Messenger apps revisited

Over a year ago, I wrote about Messenger apps, disrupting text messages (SMS). During that time, Apple launched another service called iMessage (standard with iOS 5 and greater). Send unlimited text messages via WiFi or 3G, and pick up where you left off across devices (iPhone, iPad, iPod Touch).

I was desperately looking for a BBM desktop client. I’ve since stopped using BBM much due to the fact that most of my friends on the service have ditched the BlackBerry in favour of Android and iOS devices. So now we only keep in touch via WhatsApp. And more recently, KakaoTalk. Makes me wonder which came first — WhatsApp or KakaoTalk.

But not to digress, Apple has done a one-up. They’re providing iMessage support in Mountain Lion. And this is a killer feature because now you can chat on your iPhone, move to an iPad if you’re lying on your couch, and go straight to continue messaging on your MacBook Air when you’re on your desk. You also have group chat with iMessage. This is an extreme productivity booster when you need to keep in touch with groups (i.e. don’t only chat on the go, but chat at your desk too).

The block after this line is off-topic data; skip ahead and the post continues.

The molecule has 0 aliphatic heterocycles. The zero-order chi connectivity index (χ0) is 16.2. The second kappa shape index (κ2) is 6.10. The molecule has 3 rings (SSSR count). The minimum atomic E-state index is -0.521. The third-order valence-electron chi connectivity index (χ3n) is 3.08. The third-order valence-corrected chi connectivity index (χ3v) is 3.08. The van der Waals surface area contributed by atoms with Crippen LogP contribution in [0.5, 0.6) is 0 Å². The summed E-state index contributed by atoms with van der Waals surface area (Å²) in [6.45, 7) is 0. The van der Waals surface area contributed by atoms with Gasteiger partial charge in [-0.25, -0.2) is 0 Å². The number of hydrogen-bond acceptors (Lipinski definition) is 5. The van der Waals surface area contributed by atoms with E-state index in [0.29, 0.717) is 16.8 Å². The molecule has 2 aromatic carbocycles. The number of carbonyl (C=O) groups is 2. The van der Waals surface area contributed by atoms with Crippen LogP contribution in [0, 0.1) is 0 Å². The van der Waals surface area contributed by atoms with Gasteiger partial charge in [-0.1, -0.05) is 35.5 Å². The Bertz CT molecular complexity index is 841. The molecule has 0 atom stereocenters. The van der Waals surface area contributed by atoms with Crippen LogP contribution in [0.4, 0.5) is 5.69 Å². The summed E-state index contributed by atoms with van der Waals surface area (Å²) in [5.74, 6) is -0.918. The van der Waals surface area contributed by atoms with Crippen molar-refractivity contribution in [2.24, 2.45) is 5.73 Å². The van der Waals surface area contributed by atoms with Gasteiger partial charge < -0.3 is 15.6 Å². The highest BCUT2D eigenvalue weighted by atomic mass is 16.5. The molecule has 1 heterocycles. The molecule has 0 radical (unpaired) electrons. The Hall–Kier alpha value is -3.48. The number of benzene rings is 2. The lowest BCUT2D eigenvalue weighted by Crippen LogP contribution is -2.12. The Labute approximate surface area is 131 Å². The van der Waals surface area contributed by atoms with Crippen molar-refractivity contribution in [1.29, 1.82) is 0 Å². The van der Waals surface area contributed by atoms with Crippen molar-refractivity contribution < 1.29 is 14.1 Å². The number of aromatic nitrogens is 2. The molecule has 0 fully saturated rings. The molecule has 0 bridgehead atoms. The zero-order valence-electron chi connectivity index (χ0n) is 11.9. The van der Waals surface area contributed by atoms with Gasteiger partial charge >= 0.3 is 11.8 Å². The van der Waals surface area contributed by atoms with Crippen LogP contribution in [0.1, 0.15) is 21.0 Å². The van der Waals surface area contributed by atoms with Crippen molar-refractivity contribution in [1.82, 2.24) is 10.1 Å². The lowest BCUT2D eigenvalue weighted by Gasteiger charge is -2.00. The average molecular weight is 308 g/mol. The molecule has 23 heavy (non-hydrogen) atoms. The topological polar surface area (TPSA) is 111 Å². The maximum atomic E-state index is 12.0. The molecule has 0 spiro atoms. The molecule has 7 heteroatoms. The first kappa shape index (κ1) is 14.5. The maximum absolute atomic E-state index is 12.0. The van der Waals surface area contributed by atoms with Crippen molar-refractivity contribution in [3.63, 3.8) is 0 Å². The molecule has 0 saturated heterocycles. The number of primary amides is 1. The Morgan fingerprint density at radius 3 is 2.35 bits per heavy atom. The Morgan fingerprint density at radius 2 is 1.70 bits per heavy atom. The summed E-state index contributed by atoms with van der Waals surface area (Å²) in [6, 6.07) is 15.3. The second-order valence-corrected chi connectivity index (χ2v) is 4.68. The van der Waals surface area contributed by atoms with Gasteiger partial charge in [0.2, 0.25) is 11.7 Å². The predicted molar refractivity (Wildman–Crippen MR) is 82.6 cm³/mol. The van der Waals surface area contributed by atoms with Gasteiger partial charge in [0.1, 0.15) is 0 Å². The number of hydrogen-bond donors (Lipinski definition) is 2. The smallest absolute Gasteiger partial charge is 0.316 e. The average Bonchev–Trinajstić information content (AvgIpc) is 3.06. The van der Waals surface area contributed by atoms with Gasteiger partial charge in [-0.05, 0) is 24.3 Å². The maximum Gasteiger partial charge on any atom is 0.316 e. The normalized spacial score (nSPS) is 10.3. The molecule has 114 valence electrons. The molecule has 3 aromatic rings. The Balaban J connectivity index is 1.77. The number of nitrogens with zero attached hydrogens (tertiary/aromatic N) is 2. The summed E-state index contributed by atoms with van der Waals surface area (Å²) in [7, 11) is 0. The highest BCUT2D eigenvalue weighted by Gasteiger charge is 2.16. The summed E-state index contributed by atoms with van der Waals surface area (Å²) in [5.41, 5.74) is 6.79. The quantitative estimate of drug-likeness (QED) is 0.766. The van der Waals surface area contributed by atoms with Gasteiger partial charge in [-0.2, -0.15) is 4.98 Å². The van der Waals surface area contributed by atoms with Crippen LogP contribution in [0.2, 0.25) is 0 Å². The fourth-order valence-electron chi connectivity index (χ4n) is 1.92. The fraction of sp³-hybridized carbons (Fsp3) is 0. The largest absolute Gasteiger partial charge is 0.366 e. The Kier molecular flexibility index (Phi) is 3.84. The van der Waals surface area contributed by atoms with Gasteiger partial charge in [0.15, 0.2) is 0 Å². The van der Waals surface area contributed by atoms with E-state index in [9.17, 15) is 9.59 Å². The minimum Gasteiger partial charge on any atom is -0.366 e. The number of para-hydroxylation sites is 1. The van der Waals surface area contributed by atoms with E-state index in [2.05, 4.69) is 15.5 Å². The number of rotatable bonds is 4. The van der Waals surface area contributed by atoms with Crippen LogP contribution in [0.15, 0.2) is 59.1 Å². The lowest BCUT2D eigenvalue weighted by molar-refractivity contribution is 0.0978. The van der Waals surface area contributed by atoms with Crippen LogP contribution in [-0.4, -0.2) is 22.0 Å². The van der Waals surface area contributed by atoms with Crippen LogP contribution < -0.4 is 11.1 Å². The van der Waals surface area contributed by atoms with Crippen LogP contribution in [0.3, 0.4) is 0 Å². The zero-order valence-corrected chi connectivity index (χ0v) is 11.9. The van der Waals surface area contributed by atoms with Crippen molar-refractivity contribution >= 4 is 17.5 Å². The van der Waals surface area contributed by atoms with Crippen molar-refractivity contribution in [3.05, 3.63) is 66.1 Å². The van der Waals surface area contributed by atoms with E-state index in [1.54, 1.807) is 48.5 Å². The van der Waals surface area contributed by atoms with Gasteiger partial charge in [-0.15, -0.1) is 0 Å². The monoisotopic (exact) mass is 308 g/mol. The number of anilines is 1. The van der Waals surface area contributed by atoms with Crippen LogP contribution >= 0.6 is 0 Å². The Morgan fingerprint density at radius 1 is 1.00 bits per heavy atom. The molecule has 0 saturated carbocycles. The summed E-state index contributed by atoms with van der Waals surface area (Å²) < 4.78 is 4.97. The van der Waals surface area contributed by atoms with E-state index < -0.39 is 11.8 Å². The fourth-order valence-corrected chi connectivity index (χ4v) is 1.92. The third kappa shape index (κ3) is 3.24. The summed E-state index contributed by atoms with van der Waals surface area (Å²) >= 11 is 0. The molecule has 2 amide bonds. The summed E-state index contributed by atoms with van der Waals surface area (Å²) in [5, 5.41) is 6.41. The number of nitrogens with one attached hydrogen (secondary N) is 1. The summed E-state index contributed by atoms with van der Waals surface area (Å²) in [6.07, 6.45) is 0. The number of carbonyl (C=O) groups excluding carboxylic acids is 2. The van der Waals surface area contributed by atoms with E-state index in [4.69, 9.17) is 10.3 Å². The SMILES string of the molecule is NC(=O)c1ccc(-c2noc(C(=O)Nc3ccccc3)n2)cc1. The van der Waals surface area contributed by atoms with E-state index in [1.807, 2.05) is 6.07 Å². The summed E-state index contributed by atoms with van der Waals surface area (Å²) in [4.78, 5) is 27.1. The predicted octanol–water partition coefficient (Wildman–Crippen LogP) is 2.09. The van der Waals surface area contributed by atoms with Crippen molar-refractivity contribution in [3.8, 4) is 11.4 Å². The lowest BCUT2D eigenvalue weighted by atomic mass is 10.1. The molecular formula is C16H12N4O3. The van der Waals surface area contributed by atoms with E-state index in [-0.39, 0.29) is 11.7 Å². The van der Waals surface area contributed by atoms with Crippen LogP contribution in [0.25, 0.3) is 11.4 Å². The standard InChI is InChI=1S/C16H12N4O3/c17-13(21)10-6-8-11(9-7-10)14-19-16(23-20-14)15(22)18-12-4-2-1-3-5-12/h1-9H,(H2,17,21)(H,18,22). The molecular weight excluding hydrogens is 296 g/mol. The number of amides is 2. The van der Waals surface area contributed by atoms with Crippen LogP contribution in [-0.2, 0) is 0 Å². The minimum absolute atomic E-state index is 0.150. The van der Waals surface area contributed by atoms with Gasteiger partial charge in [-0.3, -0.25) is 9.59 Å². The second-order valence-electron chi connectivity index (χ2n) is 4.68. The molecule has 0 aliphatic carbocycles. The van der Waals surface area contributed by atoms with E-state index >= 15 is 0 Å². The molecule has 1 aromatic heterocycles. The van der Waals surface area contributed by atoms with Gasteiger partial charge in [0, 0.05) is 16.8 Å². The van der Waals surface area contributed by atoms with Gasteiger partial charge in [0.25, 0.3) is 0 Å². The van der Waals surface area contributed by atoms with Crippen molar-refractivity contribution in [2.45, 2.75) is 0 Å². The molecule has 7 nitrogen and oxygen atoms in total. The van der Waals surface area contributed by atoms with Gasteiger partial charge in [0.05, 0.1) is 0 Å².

The only limitation of iMessage? All users need to have an iOS device. I’d hope Apple would open it all up so other people can built against the iMessages API, but thats probably a pipe dream. This limitation is basically similar to the once popular BBM.

With two major platforms, Android (Google Talk) and iOS (iMessage), you’ll go where your friends are.


  1. Google Talk is more universal than anything else (it is based on the XMPP standard and is actually interoperable). It just miss a good iOS client to work well on mobile. Even MacOS X has native support for it. Otherwise there is Adium and on Windows, there is Pidgin.

    • colincharles says:

      Absolutely. Though persistence is also important with controlling battery life. I’ve never had a good experience with Google Talk and the battery on my BlackBerry and Android phones…